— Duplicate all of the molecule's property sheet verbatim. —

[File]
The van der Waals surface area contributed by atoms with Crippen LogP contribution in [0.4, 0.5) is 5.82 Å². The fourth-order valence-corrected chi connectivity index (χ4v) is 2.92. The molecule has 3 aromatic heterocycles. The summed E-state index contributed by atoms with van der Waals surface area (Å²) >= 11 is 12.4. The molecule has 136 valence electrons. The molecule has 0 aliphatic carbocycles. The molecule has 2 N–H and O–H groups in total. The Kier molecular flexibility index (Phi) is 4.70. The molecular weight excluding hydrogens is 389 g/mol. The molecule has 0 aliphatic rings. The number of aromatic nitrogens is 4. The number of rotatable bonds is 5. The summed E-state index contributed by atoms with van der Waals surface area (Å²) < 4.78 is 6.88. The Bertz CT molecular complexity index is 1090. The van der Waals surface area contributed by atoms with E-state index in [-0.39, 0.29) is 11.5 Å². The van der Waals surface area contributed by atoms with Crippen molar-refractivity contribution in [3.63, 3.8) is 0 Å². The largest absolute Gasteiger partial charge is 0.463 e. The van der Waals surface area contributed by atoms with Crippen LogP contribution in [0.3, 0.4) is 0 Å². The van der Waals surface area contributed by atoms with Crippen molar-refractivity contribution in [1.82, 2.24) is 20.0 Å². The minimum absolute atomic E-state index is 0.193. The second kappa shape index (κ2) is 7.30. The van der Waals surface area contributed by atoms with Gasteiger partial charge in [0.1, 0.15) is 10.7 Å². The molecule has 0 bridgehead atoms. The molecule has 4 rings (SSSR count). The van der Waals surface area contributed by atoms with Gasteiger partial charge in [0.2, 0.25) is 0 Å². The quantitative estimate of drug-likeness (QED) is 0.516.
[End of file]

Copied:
The van der Waals surface area contributed by atoms with Crippen LogP contribution in [0.4, 0.5) is 5.82 Å². The fourth-order valence-corrected chi connectivity index (χ4v) is 2.92. The molecule has 3 aromatic heterocycles. The summed E-state index contributed by atoms with van der Waals surface area (Å²) >= 11 is 12.4. The molecule has 136 valence electrons. The molecule has 0 aliphatic carbocycles. The molecule has 2 N–H and O–H groups in total. The Kier molecular flexibility index (Phi) is 4.70. The molecular weight excluding hydrogens is 389 g/mol. The molecule has 0 aliphatic rings. The number of aromatic nitrogens is 4. The number of rotatable bonds is 5. The summed E-state index contributed by atoms with van der Waals surface area (Å²) < 4.78 is 6.88. The Bertz CT molecular complexity index is 1090. The van der Waals surface area contributed by atoms with E-state index in [-0.39, 0.29) is 11.5 Å². The van der Waals surface area contributed by atoms with Crippen molar-refractivity contribution in [3.63, 3.8) is 0 Å². The largest absolute Gasteiger partial charge is 0.463 e. The van der Waals surface area contributed by atoms with Crippen LogP contribution in [0.3, 0.4) is 0 Å². The van der Waals surface area contributed by atoms with Crippen molar-refractivity contribution in [1.82, 2.24) is 20.0 Å². The minimum absolute atomic E-state index is 0.193. The second kappa shape index (κ2) is 7.30. The van der Waals surface area contributed by atoms with Gasteiger partial charge in [0.1, 0.15) is 10.7 Å². The molecule has 0 bridgehead atoms. The molecule has 4 rings (SSSR count). The van der Waals surface area contributed by atoms with Gasteiger partial charge in [0.2, 0.25) is 0 Å². The quantitative estimate of drug-likeness (QED) is 0.516.